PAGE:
That's the big question...

I've been working on this poster in fits and starts for a while. Like so much of what Mary Oliver shares, I thought it to be a good thing to slow down with these words. Here's an extended passage from Long Life, the beautiful build up to the world's big question:

Poets must read and study, but also they must learn to tilt and whisper, shout, or dance, each in his or her own way, or we might just as well copy the old books. But, no, that would never do, for always the new self swimming around in the old world feels itself uniquely verbal. And that is just the point: how the world, moist and bountiful, calls to each of us to make a new and serious response. That's the big question, the one the world throws at you every morning. "Here you are, alive. Would you like to make a comment?"

Mary Oliver from Long Life

What a lovely invitation, don't you think? And one that only you can answer...and me...and everyone else...but only we can take our lives, our perspective, our utterly unique self and craft some kind of creative contribution, some kind of responce... be it poetry or painting or motherhood or engineering or gardening or whatever.

I have a couple more lines of Ms. Oliver's I'd like to interpret, at which time I'll print some posters and make a little package for her. In the mean time, we're facebook friends via her agent. Do you think she's the type to google herself and scour through all the webpages about her until she finds my blog? I think probably not. I'm pretty confident the surprise is safe.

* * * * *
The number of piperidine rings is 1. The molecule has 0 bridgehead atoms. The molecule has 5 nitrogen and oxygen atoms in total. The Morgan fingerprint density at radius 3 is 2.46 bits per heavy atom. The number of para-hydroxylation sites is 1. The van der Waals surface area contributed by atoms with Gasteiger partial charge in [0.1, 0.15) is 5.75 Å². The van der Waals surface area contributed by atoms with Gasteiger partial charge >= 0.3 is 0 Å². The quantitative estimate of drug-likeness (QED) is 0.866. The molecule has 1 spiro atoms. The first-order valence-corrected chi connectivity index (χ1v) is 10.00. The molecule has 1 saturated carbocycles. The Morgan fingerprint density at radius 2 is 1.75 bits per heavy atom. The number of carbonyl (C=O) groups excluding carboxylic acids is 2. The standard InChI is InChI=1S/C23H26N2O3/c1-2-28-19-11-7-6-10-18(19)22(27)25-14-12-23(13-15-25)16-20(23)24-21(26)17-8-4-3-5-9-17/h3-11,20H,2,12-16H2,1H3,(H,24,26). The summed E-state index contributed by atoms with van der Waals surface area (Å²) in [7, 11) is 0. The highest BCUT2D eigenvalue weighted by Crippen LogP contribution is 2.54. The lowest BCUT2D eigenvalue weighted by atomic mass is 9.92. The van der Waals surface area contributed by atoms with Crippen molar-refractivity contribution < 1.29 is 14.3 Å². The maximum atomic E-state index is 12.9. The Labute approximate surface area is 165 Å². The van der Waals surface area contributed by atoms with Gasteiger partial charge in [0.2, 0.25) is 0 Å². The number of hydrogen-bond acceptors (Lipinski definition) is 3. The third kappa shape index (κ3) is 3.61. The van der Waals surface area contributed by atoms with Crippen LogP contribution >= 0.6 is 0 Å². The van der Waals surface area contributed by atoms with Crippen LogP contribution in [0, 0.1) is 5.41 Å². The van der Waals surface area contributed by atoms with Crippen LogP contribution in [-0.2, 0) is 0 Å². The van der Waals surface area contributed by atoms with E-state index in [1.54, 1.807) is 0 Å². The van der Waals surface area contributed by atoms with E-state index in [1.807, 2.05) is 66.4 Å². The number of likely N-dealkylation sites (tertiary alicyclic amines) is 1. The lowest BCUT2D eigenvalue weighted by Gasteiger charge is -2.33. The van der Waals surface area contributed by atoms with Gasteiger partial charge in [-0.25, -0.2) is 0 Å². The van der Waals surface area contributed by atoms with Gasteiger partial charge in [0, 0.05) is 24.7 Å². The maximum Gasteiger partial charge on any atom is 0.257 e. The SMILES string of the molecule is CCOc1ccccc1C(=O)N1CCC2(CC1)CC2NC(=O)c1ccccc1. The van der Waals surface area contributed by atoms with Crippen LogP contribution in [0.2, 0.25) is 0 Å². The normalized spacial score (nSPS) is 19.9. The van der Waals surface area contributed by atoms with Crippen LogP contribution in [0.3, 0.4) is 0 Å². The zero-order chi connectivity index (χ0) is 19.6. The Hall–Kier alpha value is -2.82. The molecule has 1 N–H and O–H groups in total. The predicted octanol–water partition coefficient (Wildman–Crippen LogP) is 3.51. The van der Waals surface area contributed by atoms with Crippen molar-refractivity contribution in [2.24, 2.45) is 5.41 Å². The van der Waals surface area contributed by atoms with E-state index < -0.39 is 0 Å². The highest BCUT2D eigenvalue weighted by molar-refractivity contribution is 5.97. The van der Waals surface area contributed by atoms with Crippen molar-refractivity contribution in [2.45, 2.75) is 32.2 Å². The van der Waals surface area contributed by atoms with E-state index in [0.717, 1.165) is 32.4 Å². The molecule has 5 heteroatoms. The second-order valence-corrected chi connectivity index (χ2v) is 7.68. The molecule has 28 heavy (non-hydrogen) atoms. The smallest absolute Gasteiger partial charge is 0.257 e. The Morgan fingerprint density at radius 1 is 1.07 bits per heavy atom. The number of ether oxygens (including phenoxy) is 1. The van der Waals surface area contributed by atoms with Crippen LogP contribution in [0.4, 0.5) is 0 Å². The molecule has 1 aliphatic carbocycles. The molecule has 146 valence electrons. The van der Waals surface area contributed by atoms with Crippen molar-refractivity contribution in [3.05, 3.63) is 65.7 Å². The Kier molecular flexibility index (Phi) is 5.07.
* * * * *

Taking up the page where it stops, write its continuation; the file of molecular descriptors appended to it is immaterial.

intelligence, creativity and androgyny

I read A Whole New Mind by Daniel Pink recently and continue to mull over his reference to Mihalyi Csikszantmihalyi’s studies on boundary crossing, particularly in relation to gender. Here’s some food for thought:

In Csikszantmihalyi’s research, he found that “when tests of masculinity/femininity are given to young people, over and over one finds that creative and talented girls are more dominant and tough than other girls, and creative boys are more sensitive and less aggressive than their male peers.....A psychologically androgynous person in effect doubles his or her repertoire of responses and can interact with the world in terms of a much richer and varied spectrum of opportunities.”

This is a pretty loaded topic for me. I remember debating (as I often did) as a preteen with a male leader in my deeply conservative religious background about the leadership abilities of women....One of his statements, ever more incredulous as time goes by: “perhaps there are a few women capable of the kind of leadership necessary for a Supreme Court appointment, but those women would never be attractive to most men.” I don’t remember the other details of the “conversation” but I know it didn’t get any better. I left feeling utterly defeated because somewhere in the dialogue, my eyes welled up with tears, and I assumed he took that as proving his point: myself, an example of a female clouding logic with emotion.

Fast forward 20 years. I’ve found myself gravitating toward so many boundary crossing individuals, particularly in art school. I’m surrounded by a community of friends who value my varied contributions. I’m married to a man who deeply admires both my sensitivity and my logic. I should feel utterly free to exercise this wide repertoire of responses, depending on what’s most needed in any given situation. And while I’m more free than I’ve ever been, there is certainly still more growth yet for me in this place.

Compelling design (and while we’re at it, a compelling life) takes the ability to listen, empathize, generously also requires courage, assertiveness, and confidence.....wrap all these together into one person, and you’ve got a pretty damn attractive human being, male or female.

And while we’re talking about attractive people, you know you like that suit on David Bowie....